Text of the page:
Frenectomy with CO2 Laser
A frenum is a fold of tissue or muscle that connects the lips, cheek or tongue to the jawbone. A frenectomy is a procedure to remove one of these folds of tissue. Some people have a large frenum under the tongue that prevents the tongue from moving freely and can interfere with speech or breast feeding with young babies. The condition of limited tongue mobility is called tongue tie or ankyloglossia. A lingual frenectomy removes this fold of tissue so the tongue can move more freely.
There are several periods during childhood when you may notice symptoms of tongue tie in your child:
- In infants, tongue tie can interfere with feeding, though this is rare.
- When your child begins talking — usually at 12 to 18 months — you may notice that he or she is having problems with speech.
- Some older children or teenagers may notice that the frenum under their tongue becomes stuck between their front teeth, or that they can’t stick their tongue out as far as their friends can.
- Your dentist may notice that the frenum is pulling your child’s gum tissue away from the lower front teeth, which can cause periodontal problems.
Sometimes a frenum is attached between the two upper front teeth. The procedure to remove this is called a labial frenectomy. This condition usually is noticed in children after their permanent upper front teeth have come in, but it also can be evident earlier, even before the baby teeth come in. If the tissue is attached too far down on the gum, it can create a space between the two front teeth. Even if an orthodontist closes the gap, the frenum can push the teeth apart again. The frenum also can be attached in such a way that it prevents the baby teeth from coming in. In this case, the condition would be noticed sooner.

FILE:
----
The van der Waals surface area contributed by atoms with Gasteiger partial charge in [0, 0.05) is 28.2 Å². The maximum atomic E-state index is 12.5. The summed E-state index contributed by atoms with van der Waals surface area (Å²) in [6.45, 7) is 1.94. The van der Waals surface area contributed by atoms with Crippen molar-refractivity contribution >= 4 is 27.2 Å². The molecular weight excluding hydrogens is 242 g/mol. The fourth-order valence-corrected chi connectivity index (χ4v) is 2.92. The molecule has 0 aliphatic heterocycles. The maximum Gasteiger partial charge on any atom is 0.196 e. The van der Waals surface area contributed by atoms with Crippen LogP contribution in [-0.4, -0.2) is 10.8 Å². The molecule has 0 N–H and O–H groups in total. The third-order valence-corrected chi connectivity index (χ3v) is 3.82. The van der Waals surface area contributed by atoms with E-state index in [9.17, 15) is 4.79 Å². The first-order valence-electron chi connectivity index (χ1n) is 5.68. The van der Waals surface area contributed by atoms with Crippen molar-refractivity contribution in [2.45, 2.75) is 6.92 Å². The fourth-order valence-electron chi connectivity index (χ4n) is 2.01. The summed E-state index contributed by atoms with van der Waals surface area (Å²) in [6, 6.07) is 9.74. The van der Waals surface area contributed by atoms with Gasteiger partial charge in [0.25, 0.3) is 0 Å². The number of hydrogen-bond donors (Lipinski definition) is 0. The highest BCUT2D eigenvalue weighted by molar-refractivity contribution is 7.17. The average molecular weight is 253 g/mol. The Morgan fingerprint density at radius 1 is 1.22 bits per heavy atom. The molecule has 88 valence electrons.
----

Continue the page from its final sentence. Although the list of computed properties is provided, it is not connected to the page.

Adults receiving dentures may need a frenectomy if the position of a frenum (usually one between the cheek and gum in the back of the mouth, or in the middle of the upper or lower lip) will interfere with the denture’s fit.
Removal of a Frenum
Typically for younger children, sedation may be required. In older children and adults, the procedure can be done with local anesthesia with or without nitrous oxide. The surgery can be done in as little as 10 to 15 minutes.
A frenectomy can take several weeks to heal completely. An over-the-counter nonsteroidal anti-inflammatory drug can be taken, such as ibuprofen (Advil, Motrin and others), for pain relief. Rinsing with salt water helps keep the area clean. Brush and floss carefully around the area. Depending on the type of stitches we used, they may need to be removed or will dissolve on their own.